The doctor said that when he arrived, he saw Maria Davey lying on the table sweating profusely. He said that she had a temperature of over 103 and was in a state of continuous convulsion and that he formed the opinion that she was suffering from acute tetanus but said that he could find no bruises or cuts. He said that he then advised her immediate removal to hospital and noted that he did not given her any injections.

However, the doctor said that the following morning, after he had given further consideration of the symptoms, he thought that if Maria Davey had not died from tetanus then it must have been strychnine poisoning. The doctor said that when he then heard that Maria Davey had died, he immediately reported to the police that he could not give a death certificate and made a statement at the police station which he signed. However, he had not mentioned the tetanus or strychnine. When asked why he had not mentioned the tetanus or strychnine he said that he thought that it would come out in the post-mortem. He said that he could not understand why he had not mentioned the it in his report.

When the doctor was cross-examined at the inquest in July, a policeman asked him if he had mentioned meningitis to another doctor in a phone message, and the doctor replied that he might have done. The policeman then said, 'I suggest you did not mention tetanus at all'.

When the doctor was further cross-examined, he reiterated that he had told the policeman at the station that Maria Davey's cause of death was tetanus.

However, the pathologist said that when he met the doctor at the first inquest, the doctor had said to him, 'This child has died of strychnine poisoning'.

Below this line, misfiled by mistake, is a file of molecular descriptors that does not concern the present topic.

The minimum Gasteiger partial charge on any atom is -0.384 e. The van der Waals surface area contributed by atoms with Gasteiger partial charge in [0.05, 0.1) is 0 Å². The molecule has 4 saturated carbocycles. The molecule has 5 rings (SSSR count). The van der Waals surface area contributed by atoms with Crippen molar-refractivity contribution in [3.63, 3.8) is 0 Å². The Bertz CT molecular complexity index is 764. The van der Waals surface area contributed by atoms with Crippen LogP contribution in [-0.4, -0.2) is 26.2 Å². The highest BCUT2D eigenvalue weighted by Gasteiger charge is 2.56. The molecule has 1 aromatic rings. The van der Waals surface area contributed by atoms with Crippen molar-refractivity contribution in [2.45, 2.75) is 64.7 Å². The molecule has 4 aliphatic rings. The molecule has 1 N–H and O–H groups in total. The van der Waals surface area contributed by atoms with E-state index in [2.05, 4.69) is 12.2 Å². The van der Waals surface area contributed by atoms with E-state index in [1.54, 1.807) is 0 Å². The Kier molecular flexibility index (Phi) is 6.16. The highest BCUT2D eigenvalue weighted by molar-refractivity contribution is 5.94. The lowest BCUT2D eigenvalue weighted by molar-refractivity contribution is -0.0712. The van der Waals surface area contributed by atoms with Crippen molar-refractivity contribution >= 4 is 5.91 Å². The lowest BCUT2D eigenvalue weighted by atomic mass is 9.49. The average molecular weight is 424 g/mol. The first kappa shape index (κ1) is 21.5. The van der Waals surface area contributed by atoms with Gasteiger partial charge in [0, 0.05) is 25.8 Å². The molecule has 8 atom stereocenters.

The pathologist said that he carried out the post-mortem examination on Maria Davey at Wellington but noted that he had not received the doctors report. He said that Maria Davey had been well nourished and that her body showed no signs of injury. He said that he found some food at the back of her mouth that had been drawn to the air passages and had caused some obstruction. He said that her stomach was very large owing to an unmasticated piece of pudding, However, he said that in the first instance he was not definitely satisfied about the cause of her death but said that there was evidence of convulsions that might have been the cause.

The pathologist said that he came to the first inquest with an open mind but said that just before the opening he saw the doctor that had attended Maria Davey and said that the doctor asked him what he thought that cause of death was. He said that he told the doctor that all he had found so far was food in the air passages. However, he said that the doctor then told him that he thought that she had died from strychnine poisoning.